I try to notify all bidders regardless.  In the event that I have not notified someone then it is a major oversight on my part.  I think it is very rude NOT to notify someone.  It’s a difficult call to make but it has to be made.  I encourage all photographers to follow up regarding the jobs that “went away”.  The only reason that I can think of that other people may not do this notification is that some overbearing reps want a detailed description of why the job did not go their way.  It just happens, and it may be awkward to explain.  No one wants to say, “the client hated the work” or “the other bidder was $100 less.”  The reasons may be stupid, but it is the business.  If the job didn’t go your way reps just have to say, “Well thank you for letting us know and giving us the opportunity to bid.  Maybe next time!”
 
3)  We all know there are many reasons for a photographer not getting a project.  Besides the obvious of price or creative, can you share some other reasons that they may not be awarded a project?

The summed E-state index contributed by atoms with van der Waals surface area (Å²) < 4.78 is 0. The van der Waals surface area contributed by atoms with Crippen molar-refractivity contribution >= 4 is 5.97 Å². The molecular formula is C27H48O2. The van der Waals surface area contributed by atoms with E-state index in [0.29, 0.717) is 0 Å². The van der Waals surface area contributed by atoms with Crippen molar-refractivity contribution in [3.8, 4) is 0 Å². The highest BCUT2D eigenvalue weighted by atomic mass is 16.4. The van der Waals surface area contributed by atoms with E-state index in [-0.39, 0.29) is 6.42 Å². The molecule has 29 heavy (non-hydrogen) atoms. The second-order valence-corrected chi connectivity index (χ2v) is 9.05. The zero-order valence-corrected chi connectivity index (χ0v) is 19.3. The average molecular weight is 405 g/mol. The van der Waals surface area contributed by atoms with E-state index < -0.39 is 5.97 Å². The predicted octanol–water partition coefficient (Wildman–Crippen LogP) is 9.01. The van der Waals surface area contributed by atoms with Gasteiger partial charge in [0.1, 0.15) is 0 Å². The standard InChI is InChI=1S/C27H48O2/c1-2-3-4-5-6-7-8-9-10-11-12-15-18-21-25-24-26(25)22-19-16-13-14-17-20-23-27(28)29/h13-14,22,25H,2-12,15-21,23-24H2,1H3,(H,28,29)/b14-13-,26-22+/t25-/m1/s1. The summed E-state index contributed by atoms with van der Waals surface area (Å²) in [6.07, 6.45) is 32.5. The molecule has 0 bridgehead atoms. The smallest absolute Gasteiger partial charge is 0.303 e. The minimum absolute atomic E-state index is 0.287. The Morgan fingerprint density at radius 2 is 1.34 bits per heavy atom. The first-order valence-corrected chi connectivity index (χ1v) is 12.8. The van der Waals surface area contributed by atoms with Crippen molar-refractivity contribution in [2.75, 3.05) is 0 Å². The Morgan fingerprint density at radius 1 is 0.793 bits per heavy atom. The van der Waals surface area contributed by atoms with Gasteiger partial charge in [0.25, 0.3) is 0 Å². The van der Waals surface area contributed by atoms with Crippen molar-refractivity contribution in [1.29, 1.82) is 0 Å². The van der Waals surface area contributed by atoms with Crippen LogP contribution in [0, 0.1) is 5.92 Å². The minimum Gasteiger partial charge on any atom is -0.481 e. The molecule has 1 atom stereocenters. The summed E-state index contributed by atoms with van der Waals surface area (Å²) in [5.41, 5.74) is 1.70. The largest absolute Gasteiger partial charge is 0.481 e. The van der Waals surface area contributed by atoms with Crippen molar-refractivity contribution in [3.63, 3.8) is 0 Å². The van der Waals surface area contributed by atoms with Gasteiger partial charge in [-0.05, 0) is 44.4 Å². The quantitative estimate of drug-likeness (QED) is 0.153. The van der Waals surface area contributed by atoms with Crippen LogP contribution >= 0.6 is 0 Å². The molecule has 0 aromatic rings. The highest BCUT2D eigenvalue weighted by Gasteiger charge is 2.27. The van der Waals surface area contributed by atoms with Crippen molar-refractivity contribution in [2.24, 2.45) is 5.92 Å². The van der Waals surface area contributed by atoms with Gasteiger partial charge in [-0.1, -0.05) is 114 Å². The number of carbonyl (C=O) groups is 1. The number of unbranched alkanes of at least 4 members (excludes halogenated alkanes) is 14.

Personality.  If we have a bad phone call or work with them once and their personality is not a fit then it’s a huge problem.  All things being equal the nice guy/girl wins.
 
4) What sort of things are you dealing with on your end to get an estimate approved?  We all know it is not always as easy as presenting a photo estimate for approval.  What other things could your client be considering at the same time that could hold up the process?